Being proactive about the onboarding process is the first step in improving the experience for new hires. Think about it, have you ever started a job and not been able to login to your digital workplace or emails on the first day? We can bet that most people have experienced something similar, and it left them feeling at a loose end, unproductive, nervous and at sea.
Before you do anything else, think about all of the things your new employee will need for their first day. This might be physical: a desk, computer, notebook, working keyboard and mouse, chair, etc. It could be tech based: passwords, email client, software, video conferencing and communication apps. Or it could be human: a sense of belonging, clear communication, a plan of action, step by step instructions, policies and procedures, introductions to colleagues, etc.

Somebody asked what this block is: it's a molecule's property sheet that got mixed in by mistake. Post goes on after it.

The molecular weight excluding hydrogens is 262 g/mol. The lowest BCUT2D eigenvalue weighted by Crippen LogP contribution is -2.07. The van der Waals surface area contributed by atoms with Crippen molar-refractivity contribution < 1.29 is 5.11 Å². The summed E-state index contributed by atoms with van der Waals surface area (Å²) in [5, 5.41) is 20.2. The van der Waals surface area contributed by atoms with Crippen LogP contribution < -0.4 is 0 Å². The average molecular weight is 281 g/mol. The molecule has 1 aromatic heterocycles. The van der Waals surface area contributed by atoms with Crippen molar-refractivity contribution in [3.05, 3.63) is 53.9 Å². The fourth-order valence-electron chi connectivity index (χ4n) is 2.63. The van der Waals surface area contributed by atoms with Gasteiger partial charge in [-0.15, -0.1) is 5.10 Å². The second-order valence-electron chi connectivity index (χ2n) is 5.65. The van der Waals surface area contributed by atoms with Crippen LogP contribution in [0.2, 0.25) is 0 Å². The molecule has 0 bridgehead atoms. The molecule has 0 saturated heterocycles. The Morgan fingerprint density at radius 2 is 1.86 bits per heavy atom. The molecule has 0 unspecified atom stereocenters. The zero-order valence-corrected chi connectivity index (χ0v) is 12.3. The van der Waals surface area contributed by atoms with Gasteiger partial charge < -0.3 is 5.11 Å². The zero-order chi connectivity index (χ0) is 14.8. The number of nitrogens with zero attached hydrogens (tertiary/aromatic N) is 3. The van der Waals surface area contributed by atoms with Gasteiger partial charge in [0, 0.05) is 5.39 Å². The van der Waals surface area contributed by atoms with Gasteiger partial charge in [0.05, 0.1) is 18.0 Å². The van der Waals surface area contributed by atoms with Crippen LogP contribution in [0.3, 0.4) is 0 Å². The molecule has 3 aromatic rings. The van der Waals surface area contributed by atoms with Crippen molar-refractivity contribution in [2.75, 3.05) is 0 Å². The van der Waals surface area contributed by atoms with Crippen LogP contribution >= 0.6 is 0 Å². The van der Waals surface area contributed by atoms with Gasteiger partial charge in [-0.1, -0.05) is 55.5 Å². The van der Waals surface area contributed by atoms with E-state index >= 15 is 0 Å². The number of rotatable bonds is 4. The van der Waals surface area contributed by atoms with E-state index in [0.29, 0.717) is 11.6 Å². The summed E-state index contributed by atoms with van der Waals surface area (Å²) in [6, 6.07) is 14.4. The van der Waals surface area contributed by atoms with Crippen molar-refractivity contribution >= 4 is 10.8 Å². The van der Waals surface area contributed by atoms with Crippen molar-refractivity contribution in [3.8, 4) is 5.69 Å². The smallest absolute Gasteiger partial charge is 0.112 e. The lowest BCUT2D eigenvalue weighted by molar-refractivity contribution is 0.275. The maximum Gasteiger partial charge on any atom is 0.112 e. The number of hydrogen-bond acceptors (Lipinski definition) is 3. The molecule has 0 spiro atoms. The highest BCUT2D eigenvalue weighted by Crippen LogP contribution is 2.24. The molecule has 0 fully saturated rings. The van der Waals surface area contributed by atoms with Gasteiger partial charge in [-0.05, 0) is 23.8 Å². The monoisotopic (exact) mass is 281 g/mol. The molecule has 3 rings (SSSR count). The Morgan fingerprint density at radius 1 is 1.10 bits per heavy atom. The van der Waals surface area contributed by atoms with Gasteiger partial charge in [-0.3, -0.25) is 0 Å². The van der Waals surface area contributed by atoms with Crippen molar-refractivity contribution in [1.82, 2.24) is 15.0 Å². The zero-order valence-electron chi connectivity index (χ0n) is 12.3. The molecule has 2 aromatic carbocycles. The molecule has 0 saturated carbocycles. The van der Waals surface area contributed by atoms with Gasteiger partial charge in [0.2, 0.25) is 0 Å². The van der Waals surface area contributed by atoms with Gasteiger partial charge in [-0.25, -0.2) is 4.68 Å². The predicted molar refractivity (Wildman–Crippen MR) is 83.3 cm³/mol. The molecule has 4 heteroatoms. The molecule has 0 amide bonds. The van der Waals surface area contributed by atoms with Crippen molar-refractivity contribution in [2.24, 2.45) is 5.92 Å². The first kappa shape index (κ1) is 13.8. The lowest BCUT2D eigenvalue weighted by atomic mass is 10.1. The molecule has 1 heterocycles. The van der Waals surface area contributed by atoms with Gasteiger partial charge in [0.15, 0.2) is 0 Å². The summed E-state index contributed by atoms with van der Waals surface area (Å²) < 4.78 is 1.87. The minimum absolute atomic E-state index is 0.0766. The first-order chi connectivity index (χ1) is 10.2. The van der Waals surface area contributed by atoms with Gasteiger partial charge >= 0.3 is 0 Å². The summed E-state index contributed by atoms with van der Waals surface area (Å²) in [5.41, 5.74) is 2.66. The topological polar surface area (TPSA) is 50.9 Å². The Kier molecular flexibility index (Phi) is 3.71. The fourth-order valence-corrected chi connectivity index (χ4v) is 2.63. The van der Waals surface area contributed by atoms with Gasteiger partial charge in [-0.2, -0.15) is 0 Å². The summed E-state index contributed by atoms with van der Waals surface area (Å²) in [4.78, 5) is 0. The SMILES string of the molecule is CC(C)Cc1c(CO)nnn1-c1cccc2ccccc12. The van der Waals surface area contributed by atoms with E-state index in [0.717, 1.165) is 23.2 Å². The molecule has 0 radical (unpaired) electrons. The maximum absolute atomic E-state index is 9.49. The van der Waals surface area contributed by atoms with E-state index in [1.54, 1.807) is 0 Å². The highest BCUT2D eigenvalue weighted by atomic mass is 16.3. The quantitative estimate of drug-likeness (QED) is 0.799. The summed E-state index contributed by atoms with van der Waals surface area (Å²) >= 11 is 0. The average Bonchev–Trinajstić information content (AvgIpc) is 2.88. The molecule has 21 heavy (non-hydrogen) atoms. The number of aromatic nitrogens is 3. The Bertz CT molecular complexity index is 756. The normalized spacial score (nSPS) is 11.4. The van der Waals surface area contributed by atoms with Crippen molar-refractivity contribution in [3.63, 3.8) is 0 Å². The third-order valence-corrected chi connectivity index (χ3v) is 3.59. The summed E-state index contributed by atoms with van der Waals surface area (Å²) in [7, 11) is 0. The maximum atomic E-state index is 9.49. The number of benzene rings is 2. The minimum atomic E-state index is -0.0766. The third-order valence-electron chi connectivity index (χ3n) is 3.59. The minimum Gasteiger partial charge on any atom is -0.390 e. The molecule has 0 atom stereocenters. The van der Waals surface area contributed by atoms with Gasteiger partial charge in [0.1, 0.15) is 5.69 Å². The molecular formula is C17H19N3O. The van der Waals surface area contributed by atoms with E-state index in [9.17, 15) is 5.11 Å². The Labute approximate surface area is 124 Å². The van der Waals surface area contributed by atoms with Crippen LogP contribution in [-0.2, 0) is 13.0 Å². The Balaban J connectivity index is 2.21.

There is lots to think about in the onboarding process, and this also needs to balance with the things you need to do too, such as compliance procedures and training. Touchpoints might also vary if your new hire is remote, office-based, a frontline worker, or hybrid.
The key is to know your touchpoints and be proactive. Look at:
- What can be done before the employees first day? (e.g. signing documents, filling in forms, sharing employee handbook, sending equipment, setting up emails)
- What needs to be in place for the employee’s first day? (e.g. team introductions, passwords, desk and chair, stationary, welcome gift)